We never saw this one coming: Yankee Doodle, restaurant, and Tyco, copy shop, mano a mano, butterbun to course packet, engaged in an escalating — and public — war over the future of 240 square feet on the corner of York and Elm streets.

As the underdog — Doodle — amasses a battalion of heartbroken alums, CEOs of major corporations included, Tyco selects the path of guerrilla warfare: staying on the defensive until the sudden sharp jab, baffling the opposition, and the Yale campus, by making an offer and then rescinding it.

Such is the latest development in the saga that has unfolded since Jan. 28 when the Doodle closed its doors “for good.” On Tuesday, Tyco agreed to consider lowering the lease rate. But when Doodle owner Rich Beckwith said what amounted to “Thanks, but we deserve more,” owner Michael Iannuzzi rescinded his offer altogether, and this time, for good.

Although both owners have compelling arguments, we side more with the Doodle on this one — but our position has nothing to do with our craving for one more fried donut.

We side with the Doodle because its only request — a lower lease rate — is not selfish, whereas Tyco’s rhetoric reeks of imparity and self-interest. Let the truth be told: If Iannuzzi genuinely wanted the Doodle to stay in business, he would lower the rate from the currently high rate. It would benefit all parties, Tyco included, for the Doodle to reopen, perhaps, and in light of the recent burst of campus exposure, with later hours.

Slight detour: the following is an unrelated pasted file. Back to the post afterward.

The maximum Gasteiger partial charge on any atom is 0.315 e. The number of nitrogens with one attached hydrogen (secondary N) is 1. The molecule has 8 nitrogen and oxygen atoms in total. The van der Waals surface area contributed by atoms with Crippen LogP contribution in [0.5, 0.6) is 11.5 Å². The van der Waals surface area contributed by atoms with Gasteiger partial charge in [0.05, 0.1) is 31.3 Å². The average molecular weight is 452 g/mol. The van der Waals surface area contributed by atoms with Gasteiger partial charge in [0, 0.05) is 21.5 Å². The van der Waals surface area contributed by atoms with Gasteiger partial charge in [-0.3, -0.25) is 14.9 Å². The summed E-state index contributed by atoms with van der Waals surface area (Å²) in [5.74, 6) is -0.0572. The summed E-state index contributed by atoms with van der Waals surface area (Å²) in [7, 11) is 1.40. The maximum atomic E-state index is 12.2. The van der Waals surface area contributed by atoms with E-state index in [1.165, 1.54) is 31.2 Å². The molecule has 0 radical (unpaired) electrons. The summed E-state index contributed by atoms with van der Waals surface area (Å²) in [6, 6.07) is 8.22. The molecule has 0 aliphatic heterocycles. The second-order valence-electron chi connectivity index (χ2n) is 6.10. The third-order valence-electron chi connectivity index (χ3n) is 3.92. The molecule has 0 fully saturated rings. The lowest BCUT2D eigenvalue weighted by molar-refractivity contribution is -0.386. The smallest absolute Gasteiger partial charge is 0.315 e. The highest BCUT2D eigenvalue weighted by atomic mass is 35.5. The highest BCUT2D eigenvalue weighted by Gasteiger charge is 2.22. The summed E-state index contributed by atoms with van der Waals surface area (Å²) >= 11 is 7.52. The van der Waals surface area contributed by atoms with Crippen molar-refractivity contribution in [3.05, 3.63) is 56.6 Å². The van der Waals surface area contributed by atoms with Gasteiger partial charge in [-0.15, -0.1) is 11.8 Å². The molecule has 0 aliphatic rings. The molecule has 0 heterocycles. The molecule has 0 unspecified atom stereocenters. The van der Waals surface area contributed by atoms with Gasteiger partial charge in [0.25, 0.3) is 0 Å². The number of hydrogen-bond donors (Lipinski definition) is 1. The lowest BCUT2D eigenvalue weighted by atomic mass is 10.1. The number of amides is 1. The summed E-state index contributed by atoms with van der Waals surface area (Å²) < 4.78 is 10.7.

To protect its image while preserving a cornerstone of Yale’s past, Iannuzzi should, at the very least, conduct a survey of rent rates in the Broadway area and adjust the Doodle’s monthly charge to better reflect the typical neighborhood offering. Above all, he should work with Beckwith and alumni to negotiate an agreement this month that ensures at least one year of harmonious coexistence before the agreement is reevaluated.

With neither party entirely in the right, we can only turn to history for guidance. And history tells us that keeping the Doodle alive should be a priority of anyone who purports to be part of the Yale community.